2. Calm down yourself before acting. In order to deal with a difficult situation, it is essential that you calm down first. Stop, drop your agenda, and breathe. Deep breath helps decrease the tension in the nervous system. Shake the tension out of your hands. Take several deep breaths. Dancing and singing can help to physically discharge the anger as well.
3. Wait before disciplining. Acting while angry is not recommended at all. Instead say something like “I can’t believe you hit your brother after we’ve talked about how hitting hurts. I need to think about this, and we will talk about it this afternoon. Until then, I expect you to be on your best behavior.” Take a 10-15-minute timeout to calm yourself. If it is not enough, do not hesitate to postpone the discussion off until you feel ready to have a calm and constructive conversation with your children.
4. Avoid threats. Threats made while you are angry are always unreasonable. If you don’t follow through, then they will undermine your authority and make it less likely that your children will follow the rules next time. Instead, think of an appropriate response to your children’s misbehavior and let them know once you made a sound decision.
5. Avoid physical force. Many studies have shown that the use of physical force has a negative impact on children’s development that lasts throughout life. Spanking may make you feel better temporarily because it discharges your anger, but it does not solve anything and ultimately sabotages everything positive you do as a parent. So, it is best to control yourself, including leaving the room. If you cannot control yourself and end up using the physical force, apologize to your children telling them you were wrong to act this way.
By modeling a healthy model dealing with your own anger, your children will learn how to handle their own anger in appropriate ways. It is a win-win situation.
MAKING HOLIDAYS BETTER FOR YOUR CHILD
The holidays are a period that is fun and joyous, but also a busy and stressful one. Between buying presents, holiday events, entertaining, traveling, and family gatherings, it is inevitably difficult to remain calm and peaceful. As a result, children can often get carried away.
Here are a few tips to keep your child happy and ready for the holiday season:
1. Set a calm example. As a parent, your child looks up to you. So, if you are relaxed and calm as much as possible, then your child will also behave this way. Try to be self-aware and set aside time for yourself. Also, remember to practice self-care and to get enough sleep. Taking steps to handle your own stress will reduce anxiety in your child.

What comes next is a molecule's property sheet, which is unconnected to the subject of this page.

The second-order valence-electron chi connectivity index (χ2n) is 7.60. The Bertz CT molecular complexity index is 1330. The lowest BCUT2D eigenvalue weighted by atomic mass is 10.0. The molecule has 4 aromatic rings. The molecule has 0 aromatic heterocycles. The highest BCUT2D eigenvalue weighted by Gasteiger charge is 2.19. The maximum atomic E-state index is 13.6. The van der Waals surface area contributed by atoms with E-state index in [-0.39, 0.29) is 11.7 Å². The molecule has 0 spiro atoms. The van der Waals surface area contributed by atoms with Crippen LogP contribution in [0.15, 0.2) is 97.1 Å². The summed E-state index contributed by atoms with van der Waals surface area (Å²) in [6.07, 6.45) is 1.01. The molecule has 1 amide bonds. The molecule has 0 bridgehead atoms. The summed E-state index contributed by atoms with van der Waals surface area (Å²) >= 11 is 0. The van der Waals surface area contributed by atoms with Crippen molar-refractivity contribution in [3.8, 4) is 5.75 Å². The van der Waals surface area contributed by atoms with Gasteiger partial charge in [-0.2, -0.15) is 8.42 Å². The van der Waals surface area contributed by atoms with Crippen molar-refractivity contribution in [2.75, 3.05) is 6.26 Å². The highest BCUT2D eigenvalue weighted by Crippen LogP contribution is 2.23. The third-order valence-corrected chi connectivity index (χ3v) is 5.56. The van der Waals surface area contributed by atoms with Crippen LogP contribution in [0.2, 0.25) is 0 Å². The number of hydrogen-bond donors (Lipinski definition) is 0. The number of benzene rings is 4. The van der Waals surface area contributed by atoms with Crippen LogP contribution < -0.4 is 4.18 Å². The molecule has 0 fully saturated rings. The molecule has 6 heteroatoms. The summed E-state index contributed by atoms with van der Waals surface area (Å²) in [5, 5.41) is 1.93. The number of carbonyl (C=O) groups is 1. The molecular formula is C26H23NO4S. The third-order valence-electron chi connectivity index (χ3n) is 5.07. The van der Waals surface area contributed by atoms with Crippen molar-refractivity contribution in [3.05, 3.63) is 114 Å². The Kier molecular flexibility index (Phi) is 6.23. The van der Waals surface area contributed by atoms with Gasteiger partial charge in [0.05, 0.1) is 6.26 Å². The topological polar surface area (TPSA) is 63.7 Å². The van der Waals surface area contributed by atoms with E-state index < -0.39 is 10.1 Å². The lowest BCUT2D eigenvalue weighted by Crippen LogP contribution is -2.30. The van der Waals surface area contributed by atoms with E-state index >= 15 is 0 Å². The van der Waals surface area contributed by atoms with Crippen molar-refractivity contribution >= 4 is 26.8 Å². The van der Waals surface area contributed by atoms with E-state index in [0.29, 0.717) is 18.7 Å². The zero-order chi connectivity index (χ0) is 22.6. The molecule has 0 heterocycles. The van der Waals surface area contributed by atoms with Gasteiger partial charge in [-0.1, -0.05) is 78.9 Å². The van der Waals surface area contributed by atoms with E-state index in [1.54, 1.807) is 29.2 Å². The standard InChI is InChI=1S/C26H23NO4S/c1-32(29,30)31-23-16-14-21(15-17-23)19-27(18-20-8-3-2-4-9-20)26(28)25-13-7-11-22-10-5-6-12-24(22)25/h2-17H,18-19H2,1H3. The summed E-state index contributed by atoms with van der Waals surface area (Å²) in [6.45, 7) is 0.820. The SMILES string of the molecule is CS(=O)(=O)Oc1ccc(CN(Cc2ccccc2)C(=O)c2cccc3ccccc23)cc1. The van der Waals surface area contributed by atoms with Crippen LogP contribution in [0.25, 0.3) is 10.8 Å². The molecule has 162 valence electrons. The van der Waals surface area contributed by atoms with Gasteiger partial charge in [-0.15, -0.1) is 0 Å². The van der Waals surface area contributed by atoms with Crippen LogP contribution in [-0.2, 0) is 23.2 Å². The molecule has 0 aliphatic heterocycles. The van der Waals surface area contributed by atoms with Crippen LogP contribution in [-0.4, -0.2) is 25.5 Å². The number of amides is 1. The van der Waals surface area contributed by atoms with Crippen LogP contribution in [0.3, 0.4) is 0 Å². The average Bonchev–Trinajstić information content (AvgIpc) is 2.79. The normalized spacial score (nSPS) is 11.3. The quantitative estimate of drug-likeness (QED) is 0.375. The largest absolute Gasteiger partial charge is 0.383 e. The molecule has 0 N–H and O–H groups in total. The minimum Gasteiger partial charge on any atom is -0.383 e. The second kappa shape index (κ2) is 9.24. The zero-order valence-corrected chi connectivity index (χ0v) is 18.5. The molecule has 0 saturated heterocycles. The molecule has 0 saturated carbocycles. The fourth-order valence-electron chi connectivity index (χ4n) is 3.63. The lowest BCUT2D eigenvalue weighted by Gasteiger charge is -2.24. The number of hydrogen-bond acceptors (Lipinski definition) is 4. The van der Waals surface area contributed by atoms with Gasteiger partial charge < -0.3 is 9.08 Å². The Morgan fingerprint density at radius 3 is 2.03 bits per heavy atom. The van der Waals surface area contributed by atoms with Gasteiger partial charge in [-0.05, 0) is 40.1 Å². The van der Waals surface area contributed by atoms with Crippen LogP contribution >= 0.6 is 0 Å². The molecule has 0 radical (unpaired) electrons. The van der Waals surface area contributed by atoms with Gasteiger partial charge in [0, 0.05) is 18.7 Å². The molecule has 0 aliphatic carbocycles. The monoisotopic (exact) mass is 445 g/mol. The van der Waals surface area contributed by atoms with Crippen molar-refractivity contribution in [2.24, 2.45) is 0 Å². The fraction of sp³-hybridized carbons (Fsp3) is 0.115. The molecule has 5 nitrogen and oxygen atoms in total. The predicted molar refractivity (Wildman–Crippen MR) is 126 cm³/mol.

2. Keep in mind the importance of routines. Children behave the best when routines are predictable. Once a party is over, try to get routines back on track, especially for bedtime and mealtimes. The following day after a special event, try to stick to quiet and calm activities.
3. Have your child help you out. School age children usually love to help their parents. Do not hesitate to praise your child when she is responsible and helpful. For instance, ask your child to help you find an item in a store or to help you decorate the house. Giving your child a task will boost her self-esteem and make her feel member of the holiday team.
4. Manage your child’s expectations. Some children get incredibly excited around the holidays expecting to receive expensive gifts, spending every day of vacation being busy visiting museums, having endless play dates and multiple sleep over. While your child will be busier, let your child know up front what to expect. Look at the calendar and plan activities together so that you child is aware of her holiday schedule.
5. Discuss the values of the holidays. Material gifts are great, but the best gifts might not be these ones. Volunteering, participating in a local toy drive, or giving each of your child a little money to give to a charity of her choice are all great ideas for getting children in a more generous mood. Also, remember to take the time to get together to play a game, watch a movie, or decorate sugar cookies.
By planning, talking to your child about your and her expectations about the holidays, and by trying to stick to her routines as much as possible, the stress and the anxiety from the holidays will be manageable. You and your child will be able to enjoy this special time of the year.
STANDING UP TO BULLYING IN SCHOOLS
Bullying can be devastating for children’s confidence and self-esteem. If your child is being bullied, she will need a lot of love, guidance, and support so that she knows you are on her side and will take action to prevent any further bullying.
Here are a few strategies to help her deal with it:
1. Talking with your child about the bullying.
2. Taking positive actions.
Helping your child deal with a bully will build confidence and prevent a difficult situation from escalating. What parents shouldn't do, no matter the child's age, is assume that this is normal peer stuff that will work itself out.
As a parent and a therapist, I want to offer some tips on how to raise happy and healthy kids. Please feel free to comment on my posts.